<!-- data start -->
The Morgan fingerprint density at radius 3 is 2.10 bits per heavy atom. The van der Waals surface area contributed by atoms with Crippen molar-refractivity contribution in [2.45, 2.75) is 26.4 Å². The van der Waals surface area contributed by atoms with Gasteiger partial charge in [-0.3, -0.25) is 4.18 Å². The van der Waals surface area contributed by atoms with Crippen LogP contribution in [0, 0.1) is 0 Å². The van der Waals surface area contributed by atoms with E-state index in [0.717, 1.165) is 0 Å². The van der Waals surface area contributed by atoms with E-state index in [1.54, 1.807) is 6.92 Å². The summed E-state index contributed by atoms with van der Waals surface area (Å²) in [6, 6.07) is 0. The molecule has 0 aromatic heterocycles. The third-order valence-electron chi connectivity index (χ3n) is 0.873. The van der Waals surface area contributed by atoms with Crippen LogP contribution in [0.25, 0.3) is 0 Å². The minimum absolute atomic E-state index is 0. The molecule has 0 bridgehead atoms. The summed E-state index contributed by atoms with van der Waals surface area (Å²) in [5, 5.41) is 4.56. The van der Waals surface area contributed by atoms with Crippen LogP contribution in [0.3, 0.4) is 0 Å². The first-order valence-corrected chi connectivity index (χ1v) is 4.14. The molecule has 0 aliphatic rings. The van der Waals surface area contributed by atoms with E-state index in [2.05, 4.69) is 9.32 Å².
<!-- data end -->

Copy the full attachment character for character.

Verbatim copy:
The Morgan fingerprint density at radius 3 is 2.10 bits per heavy atom. The van der Waals surface area contributed by atoms with Crippen molar-refractivity contribution in [2.45, 2.75) is 26.4 Å². The van der Waals surface area contributed by atoms with Gasteiger partial charge in [-0.3, -0.25) is 4.18 Å². The van der Waals surface area contributed by atoms with Crippen LogP contribution in [0, 0.1) is 0 Å². The van der Waals surface area contributed by atoms with E-state index in [0.717, 1.165) is 0 Å². The van der Waals surface area contributed by atoms with E-state index in [1.54, 1.807) is 6.92 Å². The summed E-state index contributed by atoms with van der Waals surface area (Å²) in [6, 6.07) is 0. The molecule has 0 aromatic heterocycles. The third-order valence-electron chi connectivity index (χ3n) is 0.873. The van der Waals surface area contributed by atoms with Crippen LogP contribution in [0.25, 0.3) is 0 Å². The minimum absolute atomic E-state index is 0. The molecule has 0 bridgehead atoms. The summed E-state index contributed by atoms with van der Waals surface area (Å²) in [5, 5.41) is 4.56. The van der Waals surface area contributed by atoms with Crippen LogP contribution in [0.3, 0.4) is 0 Å². The first-order valence-corrected chi connectivity index (χ1v) is 4.14. The molecule has 0 aliphatic rings. The van der Waals surface area contributed by atoms with E-state index in [2.05, 4.69) is 9.32 Å².